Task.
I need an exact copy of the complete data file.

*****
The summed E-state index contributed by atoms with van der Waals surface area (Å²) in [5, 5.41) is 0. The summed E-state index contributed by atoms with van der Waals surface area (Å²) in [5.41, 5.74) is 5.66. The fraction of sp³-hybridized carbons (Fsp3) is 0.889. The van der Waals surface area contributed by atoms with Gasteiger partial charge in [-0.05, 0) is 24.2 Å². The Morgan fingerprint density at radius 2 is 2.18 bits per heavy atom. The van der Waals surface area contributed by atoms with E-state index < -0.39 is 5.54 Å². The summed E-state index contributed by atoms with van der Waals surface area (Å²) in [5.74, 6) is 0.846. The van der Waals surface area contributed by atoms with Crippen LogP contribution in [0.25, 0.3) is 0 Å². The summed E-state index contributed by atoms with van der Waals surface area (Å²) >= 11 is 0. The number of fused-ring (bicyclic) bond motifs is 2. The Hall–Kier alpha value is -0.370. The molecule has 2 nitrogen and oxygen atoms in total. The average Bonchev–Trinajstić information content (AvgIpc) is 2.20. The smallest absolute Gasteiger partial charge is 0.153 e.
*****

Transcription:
The summed E-state index contributed by atoms with van der Waals surface area (Å²) in [5, 5.41) is 0. The summed E-state index contributed by atoms with van der Waals surface area (Å²) in [5.41, 5.74) is 5.66. The fraction of sp³-hybridized carbons (Fsp3) is 0.889. The van der Waals surface area contributed by atoms with Gasteiger partial charge in [-0.05, 0) is 24.2 Å². The Morgan fingerprint density at radius 2 is 2.18 bits per heavy atom. The van der Waals surface area contributed by atoms with E-state index < -0.39 is 5.54 Å². The summed E-state index contributed by atoms with van der Waals surface area (Å²) in [5.74, 6) is 0.846. The van der Waals surface area contributed by atoms with Crippen LogP contribution in [0.25, 0.3) is 0 Å². The summed E-state index contributed by atoms with van der Waals surface area (Å²) >= 11 is 0. The number of fused-ring (bicyclic) bond motifs is 2. The Hall–Kier alpha value is -0.370. The molecule has 2 nitrogen and oxygen atoms in total. The average Bonchev–Trinajstić information content (AvgIpc) is 2.20. The smallest absolute Gasteiger partial charge is 0.153 e.